By Peter Rose, Managing Director, Maetrics

UK life sciences firms are continuing to look to emerging markets for growth opportunities as healthcare spending in the UK contracts, with the National Health Service (NHS) set to achieve an unprecedented efficiency savings of £50bn by 2020. By contrast, emerging middle classes and increased life expectancy are driving up the standard of living in many emerging economies – and the demand for medical products. In fact, while the global pharmaceutical market is expected to grow 4.5% a year on average to 2016, emerging markets are expected to grow at three times that pace. China, for one, aims to have total healthcare coverage of its 1.35 billion population by the year 2020, equivalent to over $180 billion growth over four years.

Latest research commissioned by Maetrics, a full-service life sciences consulting company, confirms that 43% of UK life sciences businesses say that reduced healthcare spending will be one of the main challenges they face this year. Additionally, a quarter (26%) of respondents are concerned about the stability of the UK economy.

But with potential also comes risk, and businesses expanding abroad face the challenge of navigating varying complex national regulatory systems. The Maetrics research highlights that the biggest challenge facing the life sciences industry, according to 50% of respondents, is compliance with emerging market regulations.

Regulatory compliance surrounding drug safety, counterfeiting and good laboratory practices (GLP) is a critical issue as fines can not only be crippling for smaller businesses, but can also expose them to reputational damage, patient safety issues, criminal sanctions and, critically, investor rejection. This is particularly relevant for businesses investing in and developing new drugs; in fact, the Maetrics study shows that another key challenge for 2015 are new product launches, with 46% citing it as a top obstacle.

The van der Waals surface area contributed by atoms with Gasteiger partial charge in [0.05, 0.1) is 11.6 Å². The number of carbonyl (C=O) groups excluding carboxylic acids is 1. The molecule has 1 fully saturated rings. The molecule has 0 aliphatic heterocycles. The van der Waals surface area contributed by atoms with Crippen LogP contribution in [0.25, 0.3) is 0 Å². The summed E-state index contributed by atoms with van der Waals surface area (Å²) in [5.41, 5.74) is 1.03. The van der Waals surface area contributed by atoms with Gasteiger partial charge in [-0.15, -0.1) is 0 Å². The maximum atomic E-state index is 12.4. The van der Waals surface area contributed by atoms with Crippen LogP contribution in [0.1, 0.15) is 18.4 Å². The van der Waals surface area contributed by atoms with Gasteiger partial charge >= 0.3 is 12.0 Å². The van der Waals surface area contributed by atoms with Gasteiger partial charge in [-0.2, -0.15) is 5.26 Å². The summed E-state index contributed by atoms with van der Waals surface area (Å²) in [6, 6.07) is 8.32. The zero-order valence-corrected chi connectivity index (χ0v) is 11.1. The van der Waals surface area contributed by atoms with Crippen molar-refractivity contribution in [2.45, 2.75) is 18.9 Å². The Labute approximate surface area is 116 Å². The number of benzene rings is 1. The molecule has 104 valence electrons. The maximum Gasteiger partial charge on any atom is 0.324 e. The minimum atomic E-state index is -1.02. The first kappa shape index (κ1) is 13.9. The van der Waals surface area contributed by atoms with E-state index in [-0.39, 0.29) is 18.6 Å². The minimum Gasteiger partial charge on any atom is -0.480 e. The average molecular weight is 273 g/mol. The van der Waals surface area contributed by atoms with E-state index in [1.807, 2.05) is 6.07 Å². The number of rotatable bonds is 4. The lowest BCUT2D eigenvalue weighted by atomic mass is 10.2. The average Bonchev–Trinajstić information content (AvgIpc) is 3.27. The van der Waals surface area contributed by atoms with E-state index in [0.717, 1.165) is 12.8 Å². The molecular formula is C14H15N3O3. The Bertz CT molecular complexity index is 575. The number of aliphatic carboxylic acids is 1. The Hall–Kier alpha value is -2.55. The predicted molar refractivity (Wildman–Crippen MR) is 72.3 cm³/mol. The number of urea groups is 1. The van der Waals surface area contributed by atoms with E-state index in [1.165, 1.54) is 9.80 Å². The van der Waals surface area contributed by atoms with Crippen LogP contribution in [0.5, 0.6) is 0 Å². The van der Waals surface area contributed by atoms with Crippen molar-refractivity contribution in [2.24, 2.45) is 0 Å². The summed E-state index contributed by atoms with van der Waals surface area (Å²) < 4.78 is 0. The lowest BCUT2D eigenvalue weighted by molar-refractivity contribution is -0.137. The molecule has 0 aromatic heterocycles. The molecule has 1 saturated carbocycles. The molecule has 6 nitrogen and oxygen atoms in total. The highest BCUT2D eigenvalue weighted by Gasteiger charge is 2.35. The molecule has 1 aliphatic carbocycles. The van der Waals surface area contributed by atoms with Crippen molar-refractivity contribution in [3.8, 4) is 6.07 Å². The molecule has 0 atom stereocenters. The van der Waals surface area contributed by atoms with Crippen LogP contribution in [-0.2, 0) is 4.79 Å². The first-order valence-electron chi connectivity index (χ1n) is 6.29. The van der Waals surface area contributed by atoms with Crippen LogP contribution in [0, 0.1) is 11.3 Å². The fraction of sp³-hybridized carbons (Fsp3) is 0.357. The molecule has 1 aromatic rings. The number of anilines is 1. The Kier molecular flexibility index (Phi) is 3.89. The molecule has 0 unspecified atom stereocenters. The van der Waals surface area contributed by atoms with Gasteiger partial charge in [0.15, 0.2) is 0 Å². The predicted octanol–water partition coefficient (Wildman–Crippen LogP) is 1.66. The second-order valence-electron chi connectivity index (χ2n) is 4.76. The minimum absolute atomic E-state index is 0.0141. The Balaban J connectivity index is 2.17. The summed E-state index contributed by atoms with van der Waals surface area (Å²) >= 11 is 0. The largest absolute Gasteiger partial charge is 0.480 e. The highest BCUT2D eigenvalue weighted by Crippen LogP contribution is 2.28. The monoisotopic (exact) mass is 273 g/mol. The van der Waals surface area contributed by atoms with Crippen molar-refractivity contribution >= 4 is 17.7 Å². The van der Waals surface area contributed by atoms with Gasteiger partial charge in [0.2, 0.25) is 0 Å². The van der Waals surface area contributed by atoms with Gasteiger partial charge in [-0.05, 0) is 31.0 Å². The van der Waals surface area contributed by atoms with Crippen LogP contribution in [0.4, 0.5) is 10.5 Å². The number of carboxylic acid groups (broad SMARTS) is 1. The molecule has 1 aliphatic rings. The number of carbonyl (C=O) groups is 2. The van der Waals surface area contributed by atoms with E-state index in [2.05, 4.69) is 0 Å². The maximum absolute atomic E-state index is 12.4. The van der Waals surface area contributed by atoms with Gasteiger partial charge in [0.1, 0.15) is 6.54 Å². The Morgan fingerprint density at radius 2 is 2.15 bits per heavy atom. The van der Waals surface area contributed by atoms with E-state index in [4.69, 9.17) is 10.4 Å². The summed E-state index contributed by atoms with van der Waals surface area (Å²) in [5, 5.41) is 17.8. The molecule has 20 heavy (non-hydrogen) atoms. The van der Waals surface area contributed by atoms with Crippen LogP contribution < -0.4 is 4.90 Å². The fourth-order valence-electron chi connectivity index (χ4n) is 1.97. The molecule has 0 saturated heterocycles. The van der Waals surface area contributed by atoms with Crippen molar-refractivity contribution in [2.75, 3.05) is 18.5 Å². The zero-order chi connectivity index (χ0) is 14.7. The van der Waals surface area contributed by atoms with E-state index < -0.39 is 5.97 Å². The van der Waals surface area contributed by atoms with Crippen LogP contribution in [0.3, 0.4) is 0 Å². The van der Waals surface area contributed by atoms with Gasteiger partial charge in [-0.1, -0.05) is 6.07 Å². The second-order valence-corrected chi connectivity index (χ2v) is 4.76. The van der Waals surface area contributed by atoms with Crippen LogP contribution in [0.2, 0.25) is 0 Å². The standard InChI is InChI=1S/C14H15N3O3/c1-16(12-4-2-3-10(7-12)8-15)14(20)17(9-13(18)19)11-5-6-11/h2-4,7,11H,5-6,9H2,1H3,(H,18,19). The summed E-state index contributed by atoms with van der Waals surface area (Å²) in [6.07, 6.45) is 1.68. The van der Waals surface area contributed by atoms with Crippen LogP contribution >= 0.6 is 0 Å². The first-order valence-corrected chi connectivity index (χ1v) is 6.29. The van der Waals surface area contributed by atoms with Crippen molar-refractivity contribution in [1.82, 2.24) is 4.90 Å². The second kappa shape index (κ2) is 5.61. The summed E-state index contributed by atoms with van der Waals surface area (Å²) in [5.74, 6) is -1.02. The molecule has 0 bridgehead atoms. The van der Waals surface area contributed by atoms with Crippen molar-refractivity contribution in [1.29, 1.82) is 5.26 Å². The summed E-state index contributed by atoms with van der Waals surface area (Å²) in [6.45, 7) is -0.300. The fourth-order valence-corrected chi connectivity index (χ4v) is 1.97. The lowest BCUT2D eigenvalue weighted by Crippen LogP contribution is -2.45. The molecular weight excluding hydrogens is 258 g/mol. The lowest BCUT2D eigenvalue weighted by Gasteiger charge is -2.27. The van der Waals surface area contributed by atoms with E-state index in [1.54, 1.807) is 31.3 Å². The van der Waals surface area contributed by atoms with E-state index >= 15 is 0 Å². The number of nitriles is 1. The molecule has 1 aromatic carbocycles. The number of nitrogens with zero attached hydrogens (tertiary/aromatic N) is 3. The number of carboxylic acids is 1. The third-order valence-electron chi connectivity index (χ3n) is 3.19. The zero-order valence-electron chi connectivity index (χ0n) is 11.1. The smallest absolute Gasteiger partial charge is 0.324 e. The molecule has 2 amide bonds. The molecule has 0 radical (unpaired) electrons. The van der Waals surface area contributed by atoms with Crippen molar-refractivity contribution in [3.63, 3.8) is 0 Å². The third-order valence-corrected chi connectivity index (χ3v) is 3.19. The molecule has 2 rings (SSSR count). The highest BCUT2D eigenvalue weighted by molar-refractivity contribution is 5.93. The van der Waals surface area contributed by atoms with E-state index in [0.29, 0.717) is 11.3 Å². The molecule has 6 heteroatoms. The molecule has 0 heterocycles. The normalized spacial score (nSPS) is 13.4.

UK life sciences businesses also report that they face an industry skills shortage, with 43% of respondents agreeing that finding specialised staff will be difficult. Staff shortage issues in the industry were initially highlighted by the ABPI in 2008, but since then the issue has worsened and in 2012 the industry topped the PWC’s “talent challenge” poll.

Finally, 20% of respondents in the Maetrics study reported that M&A activity will pose a significant challenge in the next year. Commentators agree that M&A transactions almost doubled in 2014 compared to 2013, and this trend shows no sign of abating with activity still buoyant in early 2015. Specifically, pharmaceutical companies in the USA are continuing to make acquisitions in low-tax economies, and larger pharmaceutical companies remain focused on building capability in specific diagnostic areas.

While concerns remain for the life sciences industry about emerging market expansion, the opportunity for growth is potentially unprecedented. Key to success is having a strong quality and compliance team, whether internally or externally through a consulting partner. It’s clear that to fully leverage the opportunities in emerging markets, confidence in interpreting and implementing regulations will be an integral part, as will understanding the situation in developing countries.